Manual/Male rivalry continues even with KHSAA district changes

Manual%27s+varsity+football+team+runs+to+the+end+zone+after+winning+7-0+against+Central+a+few+weeks+ago.+Photo+by+Pieper+Mallett

Manual's varsity football team runs to the end zone after winning 7-0 against Central a few weeks ago. Photo by Pieper Mallett

Liv Bohler and Mandala Gupta VerWiebe

Don’t worry, our long lasting rivalry isn’t coming to an end. 

On November 1, Manual and Male will be continuing their historical football rivalry game even though the two teams do not fall into the same district this year.

“KHSAA realigns football districts about every four years and with the last realignment that takes effect this season, Male is no longer in our district,” David Zuberer, Manual’s athletic director, said. 

This isn’t the first time this has happened. Several years ago, Male wasn’t in Manual’s district, so both of the athletic administrations set up the teams to go head to head as the last game of the season.

“In the 80’s and before that game was actually played on Thanksgiving Day. Then it moved to the last district game, which is played the second to last week. Now that they’re not in our district we’re going to play them the last game of the season to try to honor that tradition,” Zuberer said.

Due to the creation of the game, it is now the week before playoffs and Zuberer is concerned about the emotional toll on the players as well as the spirit of the students.

“My usual concern is that, now with it being the last week of the season, the following week we’re gonna start playoffs, and will we have a letdown? Most people here now don’t remember this. I’ve been here long enough to remember that we would play Male at a very emotional, high-stakes, charged up game and then turn around next week to play a playoff game and just be flat. Our student body and fans are just less engaged, leading us to almost lose,” Zuberer said.  

In the Central .vs. Manual game earlier this year, Manual came out winning 1-0. Photo by Pieper Mallett.

Zuberer may be nervous about the energy of the team, but Mark Dawson (12, HSU), a football player, feels that the team shouldn’t worry.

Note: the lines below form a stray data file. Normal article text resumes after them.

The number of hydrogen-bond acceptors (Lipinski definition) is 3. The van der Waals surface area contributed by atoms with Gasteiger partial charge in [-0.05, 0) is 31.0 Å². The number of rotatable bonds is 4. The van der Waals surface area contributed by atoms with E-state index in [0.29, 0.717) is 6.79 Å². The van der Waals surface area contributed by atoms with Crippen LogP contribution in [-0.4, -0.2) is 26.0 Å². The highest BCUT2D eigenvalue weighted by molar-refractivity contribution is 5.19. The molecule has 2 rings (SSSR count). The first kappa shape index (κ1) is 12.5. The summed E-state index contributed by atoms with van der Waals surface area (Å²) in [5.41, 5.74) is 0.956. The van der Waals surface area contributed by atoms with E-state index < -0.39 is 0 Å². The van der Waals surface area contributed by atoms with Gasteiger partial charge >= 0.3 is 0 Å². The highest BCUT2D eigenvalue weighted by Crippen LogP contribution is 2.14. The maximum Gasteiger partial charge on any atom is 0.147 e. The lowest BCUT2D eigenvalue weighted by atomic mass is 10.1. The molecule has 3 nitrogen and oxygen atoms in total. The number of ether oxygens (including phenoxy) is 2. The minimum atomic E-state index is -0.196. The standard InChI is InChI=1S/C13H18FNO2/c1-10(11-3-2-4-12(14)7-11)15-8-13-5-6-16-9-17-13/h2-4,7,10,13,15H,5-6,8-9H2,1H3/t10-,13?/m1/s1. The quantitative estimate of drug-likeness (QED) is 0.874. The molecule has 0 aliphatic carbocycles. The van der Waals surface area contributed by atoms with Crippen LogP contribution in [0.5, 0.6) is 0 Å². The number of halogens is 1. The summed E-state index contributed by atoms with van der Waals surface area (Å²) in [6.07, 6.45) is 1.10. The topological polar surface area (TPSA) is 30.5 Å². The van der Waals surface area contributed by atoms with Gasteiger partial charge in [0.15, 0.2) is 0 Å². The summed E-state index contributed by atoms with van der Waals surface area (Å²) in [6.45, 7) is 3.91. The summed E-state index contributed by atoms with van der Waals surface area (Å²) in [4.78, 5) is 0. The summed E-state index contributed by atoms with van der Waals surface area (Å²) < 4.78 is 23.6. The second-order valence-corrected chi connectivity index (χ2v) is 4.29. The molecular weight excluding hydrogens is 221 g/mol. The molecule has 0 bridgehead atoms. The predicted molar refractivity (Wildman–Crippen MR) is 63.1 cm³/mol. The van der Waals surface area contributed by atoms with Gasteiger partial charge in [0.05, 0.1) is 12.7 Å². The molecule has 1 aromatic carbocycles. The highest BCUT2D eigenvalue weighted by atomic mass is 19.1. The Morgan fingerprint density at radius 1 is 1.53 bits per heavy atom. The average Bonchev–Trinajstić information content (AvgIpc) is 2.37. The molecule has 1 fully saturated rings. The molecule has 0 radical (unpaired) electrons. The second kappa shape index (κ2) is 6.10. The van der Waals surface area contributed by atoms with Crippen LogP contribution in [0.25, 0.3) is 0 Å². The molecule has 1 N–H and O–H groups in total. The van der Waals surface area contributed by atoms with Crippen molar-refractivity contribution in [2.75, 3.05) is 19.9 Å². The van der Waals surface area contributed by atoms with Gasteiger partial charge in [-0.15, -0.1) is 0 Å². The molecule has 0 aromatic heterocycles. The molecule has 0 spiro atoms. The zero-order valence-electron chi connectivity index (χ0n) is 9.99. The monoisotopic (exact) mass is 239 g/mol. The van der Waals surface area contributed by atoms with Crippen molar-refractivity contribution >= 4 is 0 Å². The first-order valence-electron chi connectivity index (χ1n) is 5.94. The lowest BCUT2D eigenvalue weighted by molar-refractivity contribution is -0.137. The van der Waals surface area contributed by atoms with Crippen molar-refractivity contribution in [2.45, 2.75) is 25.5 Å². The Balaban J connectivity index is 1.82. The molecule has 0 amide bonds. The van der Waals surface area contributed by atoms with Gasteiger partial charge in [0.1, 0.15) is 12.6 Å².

“No matter how the Male-Manual game goes we should be able to have a quick change of focus and prepare ourselves for the first round of playoffs,” Dawson said, “We just have to put whatever happens during the Male game in the rear view mirror and focus on the game of that week.”

Even though the game isn’t within the district, spirit leader Justin Hardy (12, HSU) feels like the game is just as important. 

“I don’t think there’s any less significance at all with playing Male out of our district. It’s still the oldest rivalry in the state and still the only game that brings our alumni, staff, parents and students together, I don’t think it will make a difference to anyone in either school that it isn’t an ‘as important game’ for playoffs because it will never lose importance,” Hardy said.

The spirit section shouts and cheers at the Manual .vs. Central game earlier this year. Photo by Pieper Mallett

Dawson agrees with Hardy from the football players’ perspective.

“I don’t think the game being a non district game has any significance to hinder the atmosphere. It is such a historic and competitive rivalry that it shouldn’t have any effect,” Dawson said.

As far as keeping the student sections spirits up, the Manual spirit leaders have it covered.

“We have a few tricks up our sleeve to keep the crowd entertained. We’re trying to keep as many traditions going as we can and even start new ones to make the games more exciting and fun for all the students,” Hardy said.

No matter how well the team plays or how hard the spirit leaders work, the most important part is that students, staff and alumni show up to the game.

The Male v. Manual game this year will keep the historical legacy alive, as well as entertain the rivalry between Manual and Male students and faculty, as both sides fight for the barrel.